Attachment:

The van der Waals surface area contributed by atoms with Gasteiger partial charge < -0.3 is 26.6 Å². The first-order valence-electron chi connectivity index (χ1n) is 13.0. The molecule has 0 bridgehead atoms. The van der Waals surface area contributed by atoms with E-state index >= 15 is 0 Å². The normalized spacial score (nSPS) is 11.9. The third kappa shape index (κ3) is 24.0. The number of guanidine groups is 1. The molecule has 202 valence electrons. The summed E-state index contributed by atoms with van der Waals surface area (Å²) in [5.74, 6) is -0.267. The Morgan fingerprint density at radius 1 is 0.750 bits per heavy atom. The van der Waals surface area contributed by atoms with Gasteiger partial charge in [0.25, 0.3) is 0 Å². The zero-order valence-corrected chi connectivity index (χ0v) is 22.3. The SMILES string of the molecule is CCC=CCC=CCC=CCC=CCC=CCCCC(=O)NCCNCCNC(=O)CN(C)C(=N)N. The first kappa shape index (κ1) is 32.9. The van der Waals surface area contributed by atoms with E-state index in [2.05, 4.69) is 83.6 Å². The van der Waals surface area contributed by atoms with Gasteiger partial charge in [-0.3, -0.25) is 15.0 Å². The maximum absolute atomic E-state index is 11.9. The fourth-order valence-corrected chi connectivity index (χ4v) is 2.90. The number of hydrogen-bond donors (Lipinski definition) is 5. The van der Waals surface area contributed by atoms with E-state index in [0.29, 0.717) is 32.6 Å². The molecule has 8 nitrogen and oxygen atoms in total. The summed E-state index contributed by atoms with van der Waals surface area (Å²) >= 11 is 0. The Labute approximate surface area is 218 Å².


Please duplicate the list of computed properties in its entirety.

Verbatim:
The van der Waals surface area contributed by atoms with Gasteiger partial charge < -0.3 is 26.6 Å². The first-order valence-electron chi connectivity index (χ1n) is 13.0. The molecule has 0 bridgehead atoms. The van der Waals surface area contributed by atoms with E-state index >= 15 is 0 Å². The normalized spacial score (nSPS) is 11.9. The third kappa shape index (κ3) is 24.0. The number of guanidine groups is 1. The molecule has 202 valence electrons. The summed E-state index contributed by atoms with van der Waals surface area (Å²) in [5.74, 6) is -0.267. The Morgan fingerprint density at radius 1 is 0.750 bits per heavy atom. The van der Waals surface area contributed by atoms with Gasteiger partial charge in [0.25, 0.3) is 0 Å². The zero-order valence-corrected chi connectivity index (χ0v) is 22.3. The SMILES string of the molecule is CCC=CCC=CCC=CCC=CCC=CCCCC(=O)NCCNCCNC(=O)CN(C)C(=N)N. The first kappa shape index (κ1) is 32.9. The van der Waals surface area contributed by atoms with E-state index in [2.05, 4.69) is 83.6 Å². The van der Waals surface area contributed by atoms with Gasteiger partial charge in [-0.3, -0.25) is 15.0 Å². The maximum absolute atomic E-state index is 11.9. The fourth-order valence-corrected chi connectivity index (χ4v) is 2.90. The number of hydrogen-bond donors (Lipinski definition) is 5. The van der Waals surface area contributed by atoms with E-state index in [0.29, 0.717) is 32.6 Å². The molecule has 8 nitrogen and oxygen atoms in total. The summed E-state index contributed by atoms with van der Waals surface area (Å²) >= 11 is 0. The Labute approximate surface area is 218 Å².